My husband is a software developer near Boston, MA. He works for an awesome company called athenahealth (they have a beer fridge; enough said). Every year around Halloween all of the developers go to a lodge up in Maine for something called a “Dev Retreat” (aka field trip). They do lots of fun activities to promote team building skills and critical thinking. According to Jeff, these dev retreats have been getting better each year. This year, as Jeff was sharing some of his more interesting experiences at the dev retreat, one in particular really piqued my interests: a presentation on pipe cleaners.
That’s right, pipe cleaners. The first thing they did of course, was build awesome things with pipe cleaners. The teams came into a room and there was a pile of pipe cleaners on each table and they were asked to make something with them. Cars, spiders, and buildings were created to name a few. Then, they were asked to put them away and listen to a lecture. I’m not exactly sure what the lecture was about- but I don’t think it really matters. Plus, these are developers, I don’t think it takes much to get their attention 😉 Jeff never realized how much his attention was spanning in and out until they were asked to play with the pipe cleaners again. The lecture resumed. A miracle happened. After a while, everyone realized how much more effectively they were able to absorb the lecture with pipe cleaners in hand. And guess what, the whole point of the activity was exactly that.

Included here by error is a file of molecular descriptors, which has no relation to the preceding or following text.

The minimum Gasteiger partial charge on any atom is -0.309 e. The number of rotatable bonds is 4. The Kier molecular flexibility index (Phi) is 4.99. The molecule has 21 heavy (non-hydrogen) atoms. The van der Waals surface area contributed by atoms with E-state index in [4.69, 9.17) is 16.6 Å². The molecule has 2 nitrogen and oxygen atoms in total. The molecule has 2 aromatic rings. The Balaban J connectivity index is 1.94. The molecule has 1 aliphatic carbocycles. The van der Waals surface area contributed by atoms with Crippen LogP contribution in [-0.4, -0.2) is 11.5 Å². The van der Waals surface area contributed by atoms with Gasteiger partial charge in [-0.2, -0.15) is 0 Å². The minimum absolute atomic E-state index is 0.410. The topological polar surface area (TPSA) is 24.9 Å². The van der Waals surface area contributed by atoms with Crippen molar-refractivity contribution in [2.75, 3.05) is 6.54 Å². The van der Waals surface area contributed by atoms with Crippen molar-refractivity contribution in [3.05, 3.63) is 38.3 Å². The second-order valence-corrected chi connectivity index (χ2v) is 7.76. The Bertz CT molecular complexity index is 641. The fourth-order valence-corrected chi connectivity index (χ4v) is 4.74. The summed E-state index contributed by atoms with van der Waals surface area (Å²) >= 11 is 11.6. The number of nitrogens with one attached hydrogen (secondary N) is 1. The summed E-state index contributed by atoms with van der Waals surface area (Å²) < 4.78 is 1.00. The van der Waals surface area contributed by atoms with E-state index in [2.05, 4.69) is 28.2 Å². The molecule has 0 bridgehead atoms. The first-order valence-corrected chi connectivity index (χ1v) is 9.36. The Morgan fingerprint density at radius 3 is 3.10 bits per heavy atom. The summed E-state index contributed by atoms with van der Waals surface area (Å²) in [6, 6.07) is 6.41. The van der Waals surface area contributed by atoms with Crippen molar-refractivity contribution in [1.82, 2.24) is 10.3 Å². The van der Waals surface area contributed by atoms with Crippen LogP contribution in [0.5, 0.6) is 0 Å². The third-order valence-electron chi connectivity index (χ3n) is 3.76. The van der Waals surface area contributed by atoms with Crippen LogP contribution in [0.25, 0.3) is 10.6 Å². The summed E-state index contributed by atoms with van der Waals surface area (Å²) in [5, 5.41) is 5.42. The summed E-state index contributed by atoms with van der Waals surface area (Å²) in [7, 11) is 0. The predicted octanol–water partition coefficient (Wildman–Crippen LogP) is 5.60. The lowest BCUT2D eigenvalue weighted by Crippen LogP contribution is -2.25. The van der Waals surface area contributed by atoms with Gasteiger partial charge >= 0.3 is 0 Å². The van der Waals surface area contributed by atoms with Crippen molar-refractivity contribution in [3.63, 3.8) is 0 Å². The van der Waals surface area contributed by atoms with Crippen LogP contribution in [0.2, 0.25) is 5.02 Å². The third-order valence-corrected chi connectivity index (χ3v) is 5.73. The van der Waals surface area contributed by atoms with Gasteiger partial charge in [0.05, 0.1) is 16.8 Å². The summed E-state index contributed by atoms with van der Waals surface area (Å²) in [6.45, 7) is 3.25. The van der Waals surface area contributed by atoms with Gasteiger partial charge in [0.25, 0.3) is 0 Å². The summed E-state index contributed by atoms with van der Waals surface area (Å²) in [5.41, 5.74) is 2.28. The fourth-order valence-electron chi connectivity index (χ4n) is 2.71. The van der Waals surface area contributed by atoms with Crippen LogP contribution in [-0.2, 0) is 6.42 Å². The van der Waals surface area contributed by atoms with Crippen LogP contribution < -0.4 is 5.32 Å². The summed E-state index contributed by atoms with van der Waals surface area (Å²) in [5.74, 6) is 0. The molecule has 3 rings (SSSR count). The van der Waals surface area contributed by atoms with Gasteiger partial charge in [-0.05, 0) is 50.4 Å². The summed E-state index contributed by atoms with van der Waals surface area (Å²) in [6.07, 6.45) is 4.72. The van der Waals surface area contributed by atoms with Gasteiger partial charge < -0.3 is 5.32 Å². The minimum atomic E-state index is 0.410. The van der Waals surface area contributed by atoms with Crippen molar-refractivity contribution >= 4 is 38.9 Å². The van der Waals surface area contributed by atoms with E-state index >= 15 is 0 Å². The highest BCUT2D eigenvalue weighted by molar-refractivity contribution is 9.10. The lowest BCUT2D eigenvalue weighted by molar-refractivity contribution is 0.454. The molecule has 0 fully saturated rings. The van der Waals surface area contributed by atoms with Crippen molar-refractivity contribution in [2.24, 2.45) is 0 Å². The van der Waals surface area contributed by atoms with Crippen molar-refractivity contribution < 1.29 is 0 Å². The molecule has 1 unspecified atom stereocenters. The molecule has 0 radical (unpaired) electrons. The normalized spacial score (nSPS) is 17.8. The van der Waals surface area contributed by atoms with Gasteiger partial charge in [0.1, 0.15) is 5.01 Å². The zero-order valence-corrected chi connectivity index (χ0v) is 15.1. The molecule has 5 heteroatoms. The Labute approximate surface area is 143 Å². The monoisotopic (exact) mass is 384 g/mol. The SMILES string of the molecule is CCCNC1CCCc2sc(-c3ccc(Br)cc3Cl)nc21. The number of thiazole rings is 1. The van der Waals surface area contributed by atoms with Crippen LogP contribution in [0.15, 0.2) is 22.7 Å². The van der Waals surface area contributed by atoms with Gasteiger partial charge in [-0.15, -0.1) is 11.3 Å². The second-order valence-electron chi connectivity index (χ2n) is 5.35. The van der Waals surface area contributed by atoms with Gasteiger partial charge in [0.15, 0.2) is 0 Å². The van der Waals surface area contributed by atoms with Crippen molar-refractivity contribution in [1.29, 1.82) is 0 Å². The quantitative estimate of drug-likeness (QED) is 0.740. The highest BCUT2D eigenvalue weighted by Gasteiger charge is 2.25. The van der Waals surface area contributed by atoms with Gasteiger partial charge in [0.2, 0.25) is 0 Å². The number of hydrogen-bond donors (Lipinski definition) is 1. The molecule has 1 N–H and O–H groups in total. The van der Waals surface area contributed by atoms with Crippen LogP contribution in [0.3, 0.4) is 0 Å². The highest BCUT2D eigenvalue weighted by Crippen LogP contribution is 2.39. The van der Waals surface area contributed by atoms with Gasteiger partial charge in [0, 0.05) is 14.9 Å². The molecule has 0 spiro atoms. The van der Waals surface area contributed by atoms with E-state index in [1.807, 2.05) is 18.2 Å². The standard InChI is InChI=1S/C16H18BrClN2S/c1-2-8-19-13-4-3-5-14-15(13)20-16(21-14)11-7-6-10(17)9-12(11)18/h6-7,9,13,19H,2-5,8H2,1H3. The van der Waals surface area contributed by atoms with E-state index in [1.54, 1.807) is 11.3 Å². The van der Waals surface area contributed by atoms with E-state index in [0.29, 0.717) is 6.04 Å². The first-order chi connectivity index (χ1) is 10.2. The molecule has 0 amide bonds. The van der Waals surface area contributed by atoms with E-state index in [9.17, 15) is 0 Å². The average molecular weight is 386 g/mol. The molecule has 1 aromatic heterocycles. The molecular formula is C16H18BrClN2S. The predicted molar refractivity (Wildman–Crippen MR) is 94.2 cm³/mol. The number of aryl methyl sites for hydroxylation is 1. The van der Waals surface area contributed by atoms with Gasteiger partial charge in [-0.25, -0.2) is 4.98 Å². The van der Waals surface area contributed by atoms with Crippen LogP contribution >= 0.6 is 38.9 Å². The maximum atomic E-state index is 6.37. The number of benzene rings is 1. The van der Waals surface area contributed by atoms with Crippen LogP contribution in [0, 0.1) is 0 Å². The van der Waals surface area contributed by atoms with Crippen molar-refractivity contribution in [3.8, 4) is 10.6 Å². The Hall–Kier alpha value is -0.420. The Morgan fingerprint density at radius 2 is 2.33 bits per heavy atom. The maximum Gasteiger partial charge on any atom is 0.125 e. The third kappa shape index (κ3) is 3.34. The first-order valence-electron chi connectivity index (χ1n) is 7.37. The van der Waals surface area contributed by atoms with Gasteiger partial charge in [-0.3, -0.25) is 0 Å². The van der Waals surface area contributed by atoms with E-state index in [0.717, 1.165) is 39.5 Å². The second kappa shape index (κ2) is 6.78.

It’s as if any potential “extra” attention you have (because you’re uninterested) is satisfied with the pipe cleaner, rather than resorting to daydreaming, texting, doodling, etc. When I was in high school, I was a gum chewer and a hair twirler (I always braided small sections of my hair during college lectures, too). I never realized why I felt compelled to do those things, but it makes perfect sense. Doing things with your hands (or mouth in the case of gum) helps indirectly helps your auditory skills.
I have always allowed gum in my class. I guess this might be geared more towards high school or maybe middle school. I rarely find gum under the desks- the students know they don’t have to be sneaky about it and they simply throw it in the trash can. Now, I’m more confident in my decision to allow it. I found an article to back me up, which quotes:
Overall gum chewing significantly increased alertness, quickened reaction time and increased the speed of encoding new information. Also good news: gum chewing does not impair your ability to pay attention by distracting you from your current task. – Psychology Today http://www.psychologytoday.com/blog/your-brain-food/201208/gum-chewing-is-good-the-brain
So, gum might not be directly linked to paying attention, but it does increase alertness, which could help students to become more engaged in your lessons!